More than 65 million U.S. adults have hypertension, about 40 million of whom do not have their blood pressure under control.1 This does not necessarily mean that these patients have difficult-to-control hypertension, but it shows that reaching blood pressure goals is difficult for many patients. Although patient factors (e.g., adherence to medications) are key to achieving control, physician factors (i.e., acceptance of blood pressure above goal, uncertainty about a patient's “true” blood pressure, and inertia in prescribing) are also important.2,3
|Clinical recommendation||Evidence rating||References||Comments|
|Lifestyle modifications should be recommended for reducing blood pressure, even in patients on multiple medications.||A||4, 5, 28||Sodium restriction was also recently shown to lower cardiovascular events.9|
|In patients with resistant hypertension, consider screening for primary hyperaldosteronism and obstructive sleep apnea.||C||37–39, 42||These disorders are much more common than other secondary causes, such as pheochromocytoma and coarctation of the aorta.|
|In patients with resistant hypertension, consider adding spironolactone (Aldactone) to further reduce blood pressure.||C||41||In patients on three or more agents, spironolactone reduces blood pressure an average of 20/10 mm Hg. Attention must be paid to serum potassium and creatinine levels.|
Resistant hypertension is defined as blood pressure above goal despite adherence to a combination of at least three optimally dosed antihypertensive medications of different classes.4 Ideally, one of the agents should be a diuretic. The other agents usually include one that interrupts the renin-angiotensin-aldosterone system, such as an angiotensin-converting enzyme (ACE) inhibitor or angiotensin receptor blocker (ARB), and a calcium channel blocker (CCB) or beta blocker. The prevalence of resistant hypertension is unclear, although trials of treatment in which antihypertensive medications are forcibly titrated to reach target blood pressure suggest that it may affect as many as 20 to 30 percent of patients with hypertension.4
It can be hard to tell if a patient is truly adherent to an optimally dosed three-drug regimen; therefore, patients with drug-resistant hypertension are considered a subset of those with difficult-to-control hypertension. Because there are scant trial data on patients with resistant hypertension, the recommendations in this article were based largely on observational studies and expert opinion. Broadly speaking, two categories of patients were considered: those with apparently difficult-to-control hypertension and those with truly drug-resistant hypertension.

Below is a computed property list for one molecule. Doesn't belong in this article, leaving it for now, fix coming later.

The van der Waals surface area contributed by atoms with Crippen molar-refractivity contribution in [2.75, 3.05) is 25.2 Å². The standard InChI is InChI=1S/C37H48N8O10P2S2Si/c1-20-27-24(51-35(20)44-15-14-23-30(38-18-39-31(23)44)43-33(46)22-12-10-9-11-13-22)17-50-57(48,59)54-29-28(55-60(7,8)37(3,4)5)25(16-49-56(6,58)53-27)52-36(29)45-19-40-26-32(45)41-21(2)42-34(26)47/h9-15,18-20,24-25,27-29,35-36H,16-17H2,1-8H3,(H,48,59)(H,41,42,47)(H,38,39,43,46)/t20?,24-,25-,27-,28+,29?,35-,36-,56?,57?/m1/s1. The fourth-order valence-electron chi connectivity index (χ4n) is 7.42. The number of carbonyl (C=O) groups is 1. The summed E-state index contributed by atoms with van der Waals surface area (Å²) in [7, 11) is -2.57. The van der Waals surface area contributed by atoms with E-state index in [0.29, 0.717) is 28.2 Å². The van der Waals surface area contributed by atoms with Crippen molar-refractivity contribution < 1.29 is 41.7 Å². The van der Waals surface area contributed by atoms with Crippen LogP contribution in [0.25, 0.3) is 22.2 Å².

Apparently Difficult-to-Control Hypertension
A cuff that is too small will overestimate a patient's blood pressure, so attention to measurement equipment and technique is critical. In older patients, severe arteriosclerosis may interfere with accurate measurement; this is referred to as pseudohypertension. If the radial artery remains palpable despite an inflated upper arm cuff occluding the brachial artery, pseudohypertension should be suspected. Another clue is the development of dizziness or weakness temporally related to the use of antihypertensive medications in an older patient.
NONADHERENCE TO THERAPY
Evaluation of the patient with difficult-to-control hypertension should begin with an assessment of adherence to the prescribed management plan, including recommended lifestyle modifications (Table 1).5,6 Patients may not appreciate the value of lifestyle modifications such as the Dietary Approaches to Stop Hypertension (DASH) eating plan in reducing blood pressure.7 Explaining that the combination of the DASH eating plan and low sodium intake can be as effective as a single antihypertensive medication may help motivate patients.8 In addition, a low-sodium diet has been shown to reduce cardiovascular events.9 The importance of weight loss for overweight patients should also be stressed. Other lifestyle modification recommendations include daily aerobic exercise (which has the added benefit of promoting weight loss) and moderation of alcohol intake.5
Patients often do not persist in taking their antihypertensive medications10; a nonjudgmental approach to asking about adherence may provide the most accurate answers.11 A physician might ask, “Many patients occasionally miss a dose—or even a few doses—of their medication(s). How often is this a problem for you?” Patients may have difficulty adhering to medication regimens for economic reasons, or they may not understand the regimen because of health literacy, cultural, or language barriers.